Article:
City Council Creates NID in Callowhill

Callowhill and Chinatown North residents who were hoping to create a Neighborhood Improvement District (NID) to help pay for blight removal, street lighting, and other improvements finally got their wish, granted by City Council.  More than half the property owners in the proposed district – bounded loosely by Broad, Spring Garden, Vine and 8th streets – had opposed creating the district, according to votes tallied by the offices of Councilman Frank DiCicco and the City Clerk.  On Thursday, City Council unanimously voted to pass the legislation anyway.

Petition signatures still have to be verified in order for the NID to be official.  Many residents don't want to see their taxes increased.  If the NID were created, property owners would have to pay an extra tax for the services the District would provide.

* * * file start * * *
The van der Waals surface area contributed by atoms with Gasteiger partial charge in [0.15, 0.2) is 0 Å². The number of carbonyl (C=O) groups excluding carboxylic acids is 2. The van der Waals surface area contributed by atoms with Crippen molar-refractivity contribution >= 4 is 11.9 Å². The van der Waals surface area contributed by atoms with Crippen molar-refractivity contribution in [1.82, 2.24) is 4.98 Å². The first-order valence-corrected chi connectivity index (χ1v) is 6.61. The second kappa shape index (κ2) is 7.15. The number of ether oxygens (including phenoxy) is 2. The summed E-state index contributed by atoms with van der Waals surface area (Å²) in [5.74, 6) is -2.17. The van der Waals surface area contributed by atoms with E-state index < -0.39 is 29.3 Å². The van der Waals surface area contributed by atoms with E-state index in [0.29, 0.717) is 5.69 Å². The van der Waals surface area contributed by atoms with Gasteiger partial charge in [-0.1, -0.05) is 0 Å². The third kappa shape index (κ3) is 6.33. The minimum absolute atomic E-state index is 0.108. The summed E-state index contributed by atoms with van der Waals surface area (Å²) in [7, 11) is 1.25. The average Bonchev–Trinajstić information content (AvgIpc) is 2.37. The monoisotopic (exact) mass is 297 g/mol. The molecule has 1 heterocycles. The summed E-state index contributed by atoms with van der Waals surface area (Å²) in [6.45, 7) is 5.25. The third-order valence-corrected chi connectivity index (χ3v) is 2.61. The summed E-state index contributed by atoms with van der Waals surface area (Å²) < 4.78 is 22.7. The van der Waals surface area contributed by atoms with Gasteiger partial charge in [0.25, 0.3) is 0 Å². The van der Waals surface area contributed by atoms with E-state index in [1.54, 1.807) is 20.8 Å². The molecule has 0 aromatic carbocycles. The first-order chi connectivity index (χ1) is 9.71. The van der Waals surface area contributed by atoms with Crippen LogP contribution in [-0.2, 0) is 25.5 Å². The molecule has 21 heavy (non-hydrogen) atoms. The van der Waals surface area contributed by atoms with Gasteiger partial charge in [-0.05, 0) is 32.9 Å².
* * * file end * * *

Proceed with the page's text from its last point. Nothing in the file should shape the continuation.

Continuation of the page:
The NID had some support from the Nutter administration.  In September, Deputy Mayor Alan Greenberger testified before City Council, saying that creation of a NID is "one element of an overall strategy to manage and plan for growth" in the neighborhood.

The potential death of the NID legislation clouds the future of a proposed park on the Reading Viaduct.  An early version of the NID legislation proposed creating that park, Though the provision was later removed, in part because it had no support from the city.  Specific plans for the Viaduct stretching from Vine street to Fairmount Ave were never settled on, but many community members continue to pursue the project.

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